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Zondra Hughes Headshot

Parents, Stop Shaming Your Teen Daughters Online

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Some parents are out of control.

Yesterday I saw a video of a woman who chastised her teen daughter for having sex in the house by calling her a "b*tch" and then sucker-punching the teen in the face, twice. Someone taped the incident, and then uploaded the video to World Star Hip Hop. I saw the video on Facebook.

Last week, I saw another video of a father chastising his teen daughter (who had been missing for days) by whipping her with a belt in the middle of the street. Someone taped that incident and uploaded it too.

The commonality in these beat-down videos is that, according to the videos' captions, the parents uploaded the videos to show the world how they handled their wayward teens.

I'm not saying that the teens were not wrong; to be clear, teen girls shouldn't have sex in their mothers' homes, and they shouldn't go missing for days -- such acts would cause any parent to lose it.

But the parents were wrong, too. A mother shouldn't sucker-punch her teen daughter and a father shouldn't attack her with a belt in the middle of the street. If you are the kind of parent who believes these forms of discipline is okay, well, then, you shouldn't upload your beat-down videos to shame your child online.

The teens' beat-down videos are viral now, and that could lead to video memes, jokes and more public shaming for weeks -- or even years to come.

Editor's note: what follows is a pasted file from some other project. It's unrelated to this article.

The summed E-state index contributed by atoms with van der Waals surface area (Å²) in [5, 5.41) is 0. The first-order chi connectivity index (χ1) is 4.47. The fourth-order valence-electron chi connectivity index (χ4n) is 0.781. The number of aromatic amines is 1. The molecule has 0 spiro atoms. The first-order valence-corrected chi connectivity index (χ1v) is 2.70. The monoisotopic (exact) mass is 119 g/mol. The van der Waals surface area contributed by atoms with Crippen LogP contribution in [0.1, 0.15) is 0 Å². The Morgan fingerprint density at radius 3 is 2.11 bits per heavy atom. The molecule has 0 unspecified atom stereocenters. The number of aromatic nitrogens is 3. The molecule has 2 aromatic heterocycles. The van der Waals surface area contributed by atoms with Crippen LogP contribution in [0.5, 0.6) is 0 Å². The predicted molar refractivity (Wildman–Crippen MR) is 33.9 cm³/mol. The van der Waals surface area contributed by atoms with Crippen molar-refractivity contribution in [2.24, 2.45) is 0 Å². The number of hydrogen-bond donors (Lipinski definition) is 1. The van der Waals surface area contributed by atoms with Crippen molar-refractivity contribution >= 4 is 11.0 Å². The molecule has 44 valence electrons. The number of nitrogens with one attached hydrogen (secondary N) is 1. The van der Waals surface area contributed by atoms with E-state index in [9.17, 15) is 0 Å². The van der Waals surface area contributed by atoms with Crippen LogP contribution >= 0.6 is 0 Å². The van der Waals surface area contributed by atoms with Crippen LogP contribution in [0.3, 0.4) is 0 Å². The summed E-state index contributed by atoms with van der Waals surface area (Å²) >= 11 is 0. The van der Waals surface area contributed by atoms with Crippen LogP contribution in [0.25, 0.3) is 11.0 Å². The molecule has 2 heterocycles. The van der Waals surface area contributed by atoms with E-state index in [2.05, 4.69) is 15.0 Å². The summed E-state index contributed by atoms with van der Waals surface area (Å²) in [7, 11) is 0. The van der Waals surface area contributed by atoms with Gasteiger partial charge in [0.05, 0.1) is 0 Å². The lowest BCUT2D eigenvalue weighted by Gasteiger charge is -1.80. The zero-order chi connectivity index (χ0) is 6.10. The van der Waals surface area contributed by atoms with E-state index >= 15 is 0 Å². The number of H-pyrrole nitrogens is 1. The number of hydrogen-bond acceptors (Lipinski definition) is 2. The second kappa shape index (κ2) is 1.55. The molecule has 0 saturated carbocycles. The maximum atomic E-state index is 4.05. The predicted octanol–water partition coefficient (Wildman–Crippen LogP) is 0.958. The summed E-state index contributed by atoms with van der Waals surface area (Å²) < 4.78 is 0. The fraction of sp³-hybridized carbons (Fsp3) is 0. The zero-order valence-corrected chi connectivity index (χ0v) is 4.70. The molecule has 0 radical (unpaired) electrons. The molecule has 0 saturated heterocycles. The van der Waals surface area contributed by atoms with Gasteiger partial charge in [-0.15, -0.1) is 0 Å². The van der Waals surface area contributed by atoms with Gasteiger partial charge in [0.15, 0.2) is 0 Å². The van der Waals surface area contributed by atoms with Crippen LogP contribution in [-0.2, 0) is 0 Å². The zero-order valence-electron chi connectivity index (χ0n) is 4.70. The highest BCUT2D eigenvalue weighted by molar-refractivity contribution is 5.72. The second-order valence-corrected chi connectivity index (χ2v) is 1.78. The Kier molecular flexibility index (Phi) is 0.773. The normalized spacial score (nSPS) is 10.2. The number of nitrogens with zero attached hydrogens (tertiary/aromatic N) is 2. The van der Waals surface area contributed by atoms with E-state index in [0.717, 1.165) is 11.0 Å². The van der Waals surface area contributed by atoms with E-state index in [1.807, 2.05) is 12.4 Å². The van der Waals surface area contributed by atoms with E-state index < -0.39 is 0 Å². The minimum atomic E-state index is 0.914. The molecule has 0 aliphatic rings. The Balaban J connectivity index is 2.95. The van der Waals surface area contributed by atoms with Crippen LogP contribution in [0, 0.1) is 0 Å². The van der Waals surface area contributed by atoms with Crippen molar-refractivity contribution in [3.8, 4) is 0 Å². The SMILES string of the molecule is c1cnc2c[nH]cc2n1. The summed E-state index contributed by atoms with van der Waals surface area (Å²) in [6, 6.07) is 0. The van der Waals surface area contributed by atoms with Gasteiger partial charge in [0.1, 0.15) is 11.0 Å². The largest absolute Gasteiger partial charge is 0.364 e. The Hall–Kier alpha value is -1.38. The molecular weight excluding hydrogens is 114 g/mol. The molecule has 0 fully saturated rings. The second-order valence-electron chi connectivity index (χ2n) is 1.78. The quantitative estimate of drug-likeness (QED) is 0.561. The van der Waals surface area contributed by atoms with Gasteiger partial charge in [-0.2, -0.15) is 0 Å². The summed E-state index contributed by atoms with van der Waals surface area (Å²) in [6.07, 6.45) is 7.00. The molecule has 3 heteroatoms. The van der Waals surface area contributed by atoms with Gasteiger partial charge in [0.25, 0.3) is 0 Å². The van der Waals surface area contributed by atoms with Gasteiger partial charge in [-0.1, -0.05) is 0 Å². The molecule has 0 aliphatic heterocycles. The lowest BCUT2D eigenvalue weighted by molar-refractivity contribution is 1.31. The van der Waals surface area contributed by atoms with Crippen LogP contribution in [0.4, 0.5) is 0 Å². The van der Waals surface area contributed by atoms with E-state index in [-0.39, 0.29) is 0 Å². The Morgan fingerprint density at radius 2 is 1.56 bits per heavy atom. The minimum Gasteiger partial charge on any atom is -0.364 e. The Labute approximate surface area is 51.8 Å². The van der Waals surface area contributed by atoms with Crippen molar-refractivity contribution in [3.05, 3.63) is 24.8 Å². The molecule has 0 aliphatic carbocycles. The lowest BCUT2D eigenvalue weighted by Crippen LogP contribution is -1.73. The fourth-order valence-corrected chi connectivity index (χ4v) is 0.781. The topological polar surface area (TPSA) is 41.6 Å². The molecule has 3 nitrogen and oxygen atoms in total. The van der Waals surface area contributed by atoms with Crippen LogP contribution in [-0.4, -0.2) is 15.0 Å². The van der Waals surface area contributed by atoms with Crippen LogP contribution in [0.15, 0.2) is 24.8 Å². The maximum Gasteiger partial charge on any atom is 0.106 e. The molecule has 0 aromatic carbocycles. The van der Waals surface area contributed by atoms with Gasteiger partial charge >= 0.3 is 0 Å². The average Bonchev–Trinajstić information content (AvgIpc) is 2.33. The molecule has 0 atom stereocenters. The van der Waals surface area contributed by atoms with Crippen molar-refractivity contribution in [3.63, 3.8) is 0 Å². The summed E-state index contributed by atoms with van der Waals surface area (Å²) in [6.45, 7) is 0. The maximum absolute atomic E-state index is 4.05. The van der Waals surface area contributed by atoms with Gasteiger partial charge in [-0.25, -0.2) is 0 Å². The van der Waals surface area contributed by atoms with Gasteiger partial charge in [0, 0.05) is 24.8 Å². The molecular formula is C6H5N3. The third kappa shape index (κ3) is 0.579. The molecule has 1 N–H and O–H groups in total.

What if these teens want to apply to college or interview for a job? Will the beat-down videos playback in the interviewers' mind?

Probably.

As a reality show alum, I can attest to the fact that people have great memories.

My colleagues and I appeared on Oprah Winfrey Network's Iyanla Fix My Life show two years ago, and people still recognize us and know our story. On Fix My Life, Iyanla got in our faces, but it was corrective; we were not called bitches or beaten with a belt. Instead, we were challenged to remove our makeup and communicate our truths to one another.

We were also grown women, fully aware that our experience on Fix My Life would be televised; we were not teenagers easily influenced by peer pressure, unlike the two teen girls who have become viral sensations for all the wrong reasons.

The lives of these two teen girls have been forever changed. What if the shame of it all is too much to bear and the teens drop out of school or run away from home? Or worse?

Social media teaches us that there is no buffer between what people do in their daily lives and what is put online.

However, parents must see the bigger picture, and opt not to publicly shame their children on social media; to do so may cheat their kids out of the opportunity to become great adults.

(PS: I won't share the links to the beat-down videos here, to do so would only continue the attack against the teen girls).